• The Forums. The Forums are for everyone involved in NaNoWriMo. While your friends are always there for support, you will be working in a community of like-minded readers and writers, many of whom would be happy to take a look at your work, answer and questions you may have, provide ideas and feedback and opinions that might just help you on your way to finishing the project.
  • Blogs/Videos. Renew your inspiration levels by having a look at blog posts and vlogs from fellow writers who want to catalogue their journey through November. You might also want to think about doing this yourself. Provided you find the time, keeping an up-to-date diary of your progress and sharing it with the world is an unbelievable motivator.

Those willing to take up the challenge sign up to the NaNoWriMo website (, whereupon they will be prompted to fill in some information to flesh out their profile, and some information about the novel they hope to write. Up until November and throughout the course of the month you will have access to many different writing resources, the greatest of which is the incredible community at your fingertips. I cannot stress this enough - having the opinions, guidance and support of 500,000 other writers in the same position as you, all creating their own novels with you, writing with you, working with you, suffering with you - it’ll help. A lot.

NaNoWriMo is the largest writing project in the world. Last year over 340,000 people joined NaNoWriMo and helped and supported each other in reaching their goals. 50,000 words would make your work around the length of a short novel, if complete. I expect that more often than not, you’ll reach the end of November and have reached 50,000 words, and the novel will only be half-finished. But that is completely okay. Because you can continue on from there. NaNoWriMo is a huge commitment, and everyone who completes it testifies that it is the greatest feeling in the world. You’re not going to bin your work after such an ordeal. You’ll have put too much time and effort into it to let it go afterwards.

It might sound like I'm advertising this program, but I'm just another writer like you. 2013 will be my first year entering NaNoWriMo. I heard about it last year, when a couple of my friends told me they were entering into it. I could have let someone else write this post, someone who has more experience with the process of NaNoWriMo. But I thought it would be better to give an account of the program from a “newbie's” perspective. And despite the fact that university is taking up the vast majority of my time at the moment, I'm pumped for NaNoWriMo. I think there’s a real chance here for every single one of us to create something they’ll look back on with pride and joy.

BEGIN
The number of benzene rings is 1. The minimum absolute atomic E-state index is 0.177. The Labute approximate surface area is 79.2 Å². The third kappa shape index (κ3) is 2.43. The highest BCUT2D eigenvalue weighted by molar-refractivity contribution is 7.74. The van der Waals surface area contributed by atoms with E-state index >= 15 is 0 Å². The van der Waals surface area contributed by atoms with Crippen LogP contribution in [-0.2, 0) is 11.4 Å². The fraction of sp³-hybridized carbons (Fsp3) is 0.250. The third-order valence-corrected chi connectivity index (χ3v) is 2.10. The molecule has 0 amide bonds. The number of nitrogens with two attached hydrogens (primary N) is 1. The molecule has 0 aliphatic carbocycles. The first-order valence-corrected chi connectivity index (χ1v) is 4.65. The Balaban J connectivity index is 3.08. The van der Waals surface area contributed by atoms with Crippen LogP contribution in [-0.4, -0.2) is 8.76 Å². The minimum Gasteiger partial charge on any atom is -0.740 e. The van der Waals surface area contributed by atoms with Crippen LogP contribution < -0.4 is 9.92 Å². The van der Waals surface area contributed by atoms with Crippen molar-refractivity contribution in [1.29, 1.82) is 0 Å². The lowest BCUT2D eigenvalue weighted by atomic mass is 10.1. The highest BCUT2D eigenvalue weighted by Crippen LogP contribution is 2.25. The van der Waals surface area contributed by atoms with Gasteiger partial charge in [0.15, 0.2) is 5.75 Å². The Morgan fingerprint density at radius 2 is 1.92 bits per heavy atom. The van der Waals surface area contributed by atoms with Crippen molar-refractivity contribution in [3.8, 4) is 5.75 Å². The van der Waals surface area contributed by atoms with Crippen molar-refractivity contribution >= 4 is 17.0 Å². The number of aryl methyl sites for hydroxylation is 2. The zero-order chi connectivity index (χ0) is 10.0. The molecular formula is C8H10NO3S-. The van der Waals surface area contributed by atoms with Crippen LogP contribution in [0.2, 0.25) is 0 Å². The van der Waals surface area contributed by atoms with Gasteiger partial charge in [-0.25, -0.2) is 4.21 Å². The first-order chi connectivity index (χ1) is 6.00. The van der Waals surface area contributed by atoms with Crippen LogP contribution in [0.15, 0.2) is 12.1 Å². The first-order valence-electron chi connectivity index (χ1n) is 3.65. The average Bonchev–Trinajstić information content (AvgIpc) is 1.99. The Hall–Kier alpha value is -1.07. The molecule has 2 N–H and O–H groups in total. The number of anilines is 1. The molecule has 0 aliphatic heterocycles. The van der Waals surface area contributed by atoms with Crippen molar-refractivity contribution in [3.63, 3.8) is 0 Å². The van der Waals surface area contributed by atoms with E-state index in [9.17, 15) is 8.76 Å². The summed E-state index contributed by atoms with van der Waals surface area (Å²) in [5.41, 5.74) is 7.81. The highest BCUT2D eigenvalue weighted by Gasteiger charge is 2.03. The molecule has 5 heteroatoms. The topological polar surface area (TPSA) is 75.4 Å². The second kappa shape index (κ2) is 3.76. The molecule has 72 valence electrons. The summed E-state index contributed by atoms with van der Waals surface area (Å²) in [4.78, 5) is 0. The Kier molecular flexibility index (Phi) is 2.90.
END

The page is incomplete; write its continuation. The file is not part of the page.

Here’s the breakdown. Write 50,000 words in 30 days. It sounds ridiculous. It sounds impossible.
You should try it. You might surprise yourself. If nothing else, you’ll have joined one of the largest and most welcoming writing communities in the world. And hey, if you don’t get to 50,000 words, then it’s not the end of the world! You can always continue the novel beyond November! And there’s always next year…

There’s still plenty of time to sign up, browse through the community, gain inspiration. A message to people who are interested in NaNoWriMo but are waiting for inspiration to strike before joining up - don't. Join up now, and have a look. Become a part of the community. That way, inspiration will find you more quickly.

I really, honestly urge you all to try it. It’s an opportunity. I guarantee you that if you seize it, you won’t be disappointed. It’s an experience, if nothing else, and it could lead you onto something incredible.


  1. Good post, Ollie. Best of luck with NaNo this year.

    Fun fact: the very first NaNoWriMo was actually held in July, but they found that the weather was so nice that people really wanted to be out having fun instead of indoors, writing. The event was moved to November because it's a much less comfortable month weather-wise.

  2. Thanks, Kate, and you :) I'm glad it was decided that November was the time for NaNoWriMo - I find I work better when it's dark and rainy outside :)